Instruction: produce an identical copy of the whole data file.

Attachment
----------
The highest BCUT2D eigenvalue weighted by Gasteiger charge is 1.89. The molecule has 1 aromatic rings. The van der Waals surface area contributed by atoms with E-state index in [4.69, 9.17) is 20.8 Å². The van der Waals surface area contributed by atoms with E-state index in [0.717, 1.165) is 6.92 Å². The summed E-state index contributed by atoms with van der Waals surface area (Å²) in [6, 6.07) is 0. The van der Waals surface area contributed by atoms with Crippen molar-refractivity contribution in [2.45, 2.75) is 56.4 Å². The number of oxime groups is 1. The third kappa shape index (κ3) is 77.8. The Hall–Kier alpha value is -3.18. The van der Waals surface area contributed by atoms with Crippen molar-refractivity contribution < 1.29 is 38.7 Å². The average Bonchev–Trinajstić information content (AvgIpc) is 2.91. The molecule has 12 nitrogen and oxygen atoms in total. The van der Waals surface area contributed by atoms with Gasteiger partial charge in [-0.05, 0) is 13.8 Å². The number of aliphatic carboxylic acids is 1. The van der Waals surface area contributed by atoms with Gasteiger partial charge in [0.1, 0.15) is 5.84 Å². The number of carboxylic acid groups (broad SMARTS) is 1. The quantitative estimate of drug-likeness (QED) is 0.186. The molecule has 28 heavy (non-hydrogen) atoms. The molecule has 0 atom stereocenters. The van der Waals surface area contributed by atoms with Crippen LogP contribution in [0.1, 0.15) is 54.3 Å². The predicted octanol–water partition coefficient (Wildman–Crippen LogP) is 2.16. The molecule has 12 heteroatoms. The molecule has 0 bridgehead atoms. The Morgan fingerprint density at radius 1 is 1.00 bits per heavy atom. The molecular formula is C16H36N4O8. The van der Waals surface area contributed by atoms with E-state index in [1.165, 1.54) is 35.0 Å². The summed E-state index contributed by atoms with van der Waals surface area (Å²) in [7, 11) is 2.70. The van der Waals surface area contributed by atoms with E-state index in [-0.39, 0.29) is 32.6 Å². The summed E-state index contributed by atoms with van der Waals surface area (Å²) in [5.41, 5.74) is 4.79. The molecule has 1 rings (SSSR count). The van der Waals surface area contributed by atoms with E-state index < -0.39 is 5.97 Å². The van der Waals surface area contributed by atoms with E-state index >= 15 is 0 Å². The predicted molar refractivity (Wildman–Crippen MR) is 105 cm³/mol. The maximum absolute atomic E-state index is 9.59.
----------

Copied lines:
The highest BCUT2D eigenvalue weighted by Gasteiger charge is 1.89. The molecule has 1 aromatic rings. The van der Waals surface area contributed by atoms with E-state index in [4.69, 9.17) is 20.8 Å². The van der Waals surface area contributed by atoms with E-state index in [0.717, 1.165) is 6.92 Å². The summed E-state index contributed by atoms with van der Waals surface area (Å²) in [6, 6.07) is 0. The van der Waals surface area contributed by atoms with Crippen molar-refractivity contribution in [2.45, 2.75) is 56.4 Å². The number of oxime groups is 1. The third kappa shape index (κ3) is 77.8. The Hall–Kier alpha value is -3.18. The van der Waals surface area contributed by atoms with Crippen molar-refractivity contribution < 1.29 is 38.7 Å². The average Bonchev–Trinajstić information content (AvgIpc) is 2.91. The molecule has 12 nitrogen and oxygen atoms in total. The van der Waals surface area contributed by atoms with Gasteiger partial charge in [-0.05, 0) is 13.8 Å². The number of aliphatic carboxylic acids is 1. The van der Waals surface area contributed by atoms with Gasteiger partial charge in [0.1, 0.15) is 5.84 Å². The number of carboxylic acid groups (broad SMARTS) is 1. The quantitative estimate of drug-likeness (QED) is 0.186. The molecule has 28 heavy (non-hydrogen) atoms. The molecule has 0 atom stereocenters. The van der Waals surface area contributed by atoms with Crippen LogP contribution in [0.1, 0.15) is 54.3 Å². The predicted octanol–water partition coefficient (Wildman–Crippen LogP) is 2.16. The molecule has 12 heteroatoms. The molecule has 0 bridgehead atoms. The Morgan fingerprint density at radius 1 is 1.00 bits per heavy atom. The molecular formula is C16H36N4O8. The van der Waals surface area contributed by atoms with E-state index in [1.165, 1.54) is 35.0 Å². The summed E-state index contributed by atoms with van der Waals surface area (Å²) in [7, 11) is 2.70. The van der Waals surface area contributed by atoms with E-state index in [-0.39, 0.29) is 32.6 Å². The summed E-state index contributed by atoms with van der Waals surface area (Å²) in [5.41, 5.74) is 4.79. The molecule has 1 rings (SSSR count). The van der Waals surface area contributed by atoms with E-state index < -0.39 is 5.97 Å². The van der Waals surface area contributed by atoms with E-state index >= 15 is 0 Å². The predicted molar refractivity (Wildman–Crippen MR) is 105 cm³/mol. The maximum absolute atomic E-state index is 9.59.